Dr. Jesse Rissman’s research explores the interplay of attention and memory, using functional magnetic resonance imaging (fMRI) to characterize the neural circuits that support these fundamental cognitive processes. Projects in his laboratory seek to elucidate how moment-to-moment changes in a person’s behavioral goals can serve to sculpt neural activity within sensory cortices and the medial temporal lobe memory system, exerting a profound influence over what information gets encoded into, maintained in, or retrieved from memory. His work also examines how the act of bringing past experiences back to mind, via the neural reactivation of specific event details, can facilitate the generation of memory-based predictions that guide future behavior. Rather than simply using fMRI as tool to isolate the functional contributions of individual brain regions, his research employs innovative analytical tools to characterize the dynamic interactions between brain regions, as well as to decode the informational content of distributed brain activity patterns.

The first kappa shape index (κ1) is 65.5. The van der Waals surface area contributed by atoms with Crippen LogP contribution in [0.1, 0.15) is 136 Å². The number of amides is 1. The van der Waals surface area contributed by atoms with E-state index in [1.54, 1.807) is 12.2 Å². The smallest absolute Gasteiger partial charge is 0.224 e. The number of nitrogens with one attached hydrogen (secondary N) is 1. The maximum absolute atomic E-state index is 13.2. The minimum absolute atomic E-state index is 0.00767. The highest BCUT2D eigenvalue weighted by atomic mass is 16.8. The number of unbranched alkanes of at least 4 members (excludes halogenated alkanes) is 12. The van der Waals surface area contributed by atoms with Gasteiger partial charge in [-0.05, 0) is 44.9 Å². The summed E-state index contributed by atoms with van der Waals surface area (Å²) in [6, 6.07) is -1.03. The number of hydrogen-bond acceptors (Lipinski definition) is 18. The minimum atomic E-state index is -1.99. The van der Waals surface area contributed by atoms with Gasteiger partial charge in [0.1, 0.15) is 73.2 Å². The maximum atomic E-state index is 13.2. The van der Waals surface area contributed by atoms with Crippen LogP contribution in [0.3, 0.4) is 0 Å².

Jesse Rissman joined the UCLA faculty in 2011 as an Assistant Professor in the Department of Psychology, with a secondary appointment in the Department of Psychiatry and Biobehavioral Sciences. He earned his PhD from the University of California, Berkeley and subsequently completed a postdoctoral fellowship at Stanford University.